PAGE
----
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Home / India / Tamil Nadu: ‘Union govt’ reference angers Centre-struck state BJP unit

Tamil Nadu: ‘Union govt’ reference angers Centre-struck state BJP unit

DMK cites emphasis on the federal nature of the Indian Union as opposed to visions of 'over-centralisation' of power
MK Stalin

M.R. Venkatesh   |   Chennai   |   Published 28.06.21, 02:57 AM

Does calling a spade a hoe blunt its edge?

The Tamil Nadu BJP is in uproar because the new DMK government has been referring to the Government of India as “ondriya arasu” (Union government) instead of the conventional “mathiya arasu” (central government) in all official communication.

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William Shakespeare would surely not have objected if he knew Tamil, since both terms refer to the same entity and are interchangeable in common parlance. But to the state BJP, the change of wording does not smell so good.

The DMK has explained that “Union government” emphasises the federal nature of the Indian Union while “central government” inspires visions of “over-centralisation” — of a concentration of all power in one entity.

It’s precisely this that’s got the BJP’s goat. The party has attributed the change of phraseology to sinister “motives” of “demeaning” the Government of India and passed a resolution condemning it at a meeting attended by Union minister of state V.K. Singh.

Party hardliner Karu Nagarajan has threatened to move court while senior functionaries such as state unit general secretary K.T. Raghavan have trained their guns on chief minister M.K. Stalin.

They have claimed that Stalin’s predecessors in the DMK, such as his father M. Karunanidhi or party founder C.N. Annadurai, did not use “Union government” to refer to the government in Lutyens Delhi.

An unruffled Stalin replied to the charges in the Assembly on Wednesday, saying: “Some are trying to portray the use of ‘ondriya arasu’ by us as some kind of a social crime. It is not so. Our usage is legal and perfectly in accordance with the letter and spirit of the Indian Constitution.”

Stalin underlined that “India that is Bharat shall be a Union of States” is the very first line in the Preamble to the Constitution.“We are using the words (‘Union government’) precisely in that sense and not as something that is not there in the Constitution,” he said.

He denied that the usage was a departure from past DMK practice. “The DMK had used the term ‘Indian Union’ in its very first election manifesto in 1957 to refer to the Government of India,” Stalin said.

The Government of India is not known to refer to itself as “Union government” in its orders or communications, using mostly “Government of India” but also “Union of India” in legal contexts and “Republic of India” in foreign affairs.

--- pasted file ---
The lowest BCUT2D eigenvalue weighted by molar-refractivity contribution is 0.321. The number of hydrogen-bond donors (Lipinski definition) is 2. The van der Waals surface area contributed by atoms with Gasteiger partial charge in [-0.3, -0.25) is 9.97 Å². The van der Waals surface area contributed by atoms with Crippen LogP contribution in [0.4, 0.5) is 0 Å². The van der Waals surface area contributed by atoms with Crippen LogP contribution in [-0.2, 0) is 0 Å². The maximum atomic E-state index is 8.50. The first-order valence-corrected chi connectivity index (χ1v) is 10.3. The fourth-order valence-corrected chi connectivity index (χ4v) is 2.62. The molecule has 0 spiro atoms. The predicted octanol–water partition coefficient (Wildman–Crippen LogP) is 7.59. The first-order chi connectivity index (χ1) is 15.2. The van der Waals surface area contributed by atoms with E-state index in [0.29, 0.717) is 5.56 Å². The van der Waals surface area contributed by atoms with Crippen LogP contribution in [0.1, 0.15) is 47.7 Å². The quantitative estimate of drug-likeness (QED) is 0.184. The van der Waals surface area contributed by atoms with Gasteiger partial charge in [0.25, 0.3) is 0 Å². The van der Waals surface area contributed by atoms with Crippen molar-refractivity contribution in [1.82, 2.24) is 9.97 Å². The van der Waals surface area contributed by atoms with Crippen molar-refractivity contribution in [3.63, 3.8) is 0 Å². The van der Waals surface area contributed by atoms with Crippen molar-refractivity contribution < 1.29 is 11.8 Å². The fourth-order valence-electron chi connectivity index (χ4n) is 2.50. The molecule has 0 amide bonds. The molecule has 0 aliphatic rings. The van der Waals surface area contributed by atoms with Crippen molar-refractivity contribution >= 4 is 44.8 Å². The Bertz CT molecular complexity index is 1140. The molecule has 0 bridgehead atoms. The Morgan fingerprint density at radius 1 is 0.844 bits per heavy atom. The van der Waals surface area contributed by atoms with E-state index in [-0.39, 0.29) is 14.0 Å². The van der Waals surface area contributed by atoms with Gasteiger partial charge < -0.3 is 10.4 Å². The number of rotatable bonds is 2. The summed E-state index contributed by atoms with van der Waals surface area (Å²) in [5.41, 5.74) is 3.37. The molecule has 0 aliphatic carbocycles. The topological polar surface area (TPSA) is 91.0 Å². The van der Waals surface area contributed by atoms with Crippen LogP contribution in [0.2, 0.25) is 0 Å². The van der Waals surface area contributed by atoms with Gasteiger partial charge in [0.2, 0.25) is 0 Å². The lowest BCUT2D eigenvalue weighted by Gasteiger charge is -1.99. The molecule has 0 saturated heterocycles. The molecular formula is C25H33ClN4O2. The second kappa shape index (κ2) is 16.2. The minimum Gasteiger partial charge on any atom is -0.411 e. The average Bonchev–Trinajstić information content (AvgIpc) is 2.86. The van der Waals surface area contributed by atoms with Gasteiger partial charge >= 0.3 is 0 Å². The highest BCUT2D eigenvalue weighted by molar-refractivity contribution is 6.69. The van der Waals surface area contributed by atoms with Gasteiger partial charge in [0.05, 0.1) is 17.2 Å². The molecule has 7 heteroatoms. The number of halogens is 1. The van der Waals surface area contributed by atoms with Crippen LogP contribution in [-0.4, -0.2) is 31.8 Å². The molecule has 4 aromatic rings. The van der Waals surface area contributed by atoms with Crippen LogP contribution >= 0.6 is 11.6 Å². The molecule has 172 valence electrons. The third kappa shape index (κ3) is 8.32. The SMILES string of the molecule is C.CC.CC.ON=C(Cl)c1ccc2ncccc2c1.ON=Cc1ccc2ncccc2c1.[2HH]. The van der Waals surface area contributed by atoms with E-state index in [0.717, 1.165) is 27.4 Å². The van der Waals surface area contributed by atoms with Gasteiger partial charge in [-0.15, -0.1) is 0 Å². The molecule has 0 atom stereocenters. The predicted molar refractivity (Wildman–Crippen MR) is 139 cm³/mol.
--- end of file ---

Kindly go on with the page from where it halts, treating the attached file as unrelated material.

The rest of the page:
Stalin’s reply did not end the controversy. Two days later, the state BJP’s executive committee met and passed a resolution accusing the DMK of “demeaning the central government” by referring to it as “Union government”.

“The BJP considers that while there is no crime in saying ‘Union government’, there is some other intention behind the DMK’s use of that term,” the resolution added.

Observers suggested the BJP’s stand reflected the RSS notion of India as “one entity” from Kashmir to Kanyakumari, with the states having been formed only for “administrative purposes”.

A retired bureaucrat in Calcutta drew a parallel with the decision by the framers of the Constitution to drop the use of “province” — as was the practice under British rule — for “state”.

He said the Founding Fathers believed that “province” connoted remoteness from the centre of things and denigrated the states’ sovereignty, picturing them as mere administrative divisions whose powers could be taken away at will.

The veteran civil servant, who did not wish to be quoted, added that in its communications with the Bengal administration, the Government of India “more often than not” referred to itself as “central government”.

Some observers suggested that the BJP’s anger stemmed partly from a longstanding perception among some that any emphasis by the DMK on the states’ powers or autonomy was imbued with a desire for “secession”.

However, the DMK had under Annadurai given up its “Dravida Nadu” demand way back in 1962 following the Chinese aggression and fully supported the war efforts of the then Congress government in Delhi.

In his Assembly reply, Stalin cited a speech Annadurai had delivered in the Rajya Sabha in December 1963 (during the debate on the Constitution’s 16th Amendment Bill that sought to ban political parties advocating secession from contesting elections) that had made the DMK’s position on Centre-state relations clear.

Quoting from Annadurai’s speech, Stalin said: “The Preamble to the Constitution says that the political sovereignty rests with the people. Then ‘legal sovereignty’ is divided between the federal union and the constituent units (states).”

Annadurai had stressed in his speech that the framers of the Constitution “wanted a federal structure and not a unitary structure”.

Stalin also recalled the words of the late C. Rajagopalachari, the only Indian to hold the post of governor-general and who later became a minister in Jawaharlal Nehru’s cabinet, that “true federalism” would become a reality only when the “enormous powers concentrated at the Centre” were diluted.

“There is nothing illegal in our use of the term ‘ondriya arasu’ and there need be no hue and cry about it,” Stalin said.

He said the expression succinctly captured the “federal” spirit of the Constitution and emphasised his government would “continue to use it”.

Additional reporting by our Bengal bureau



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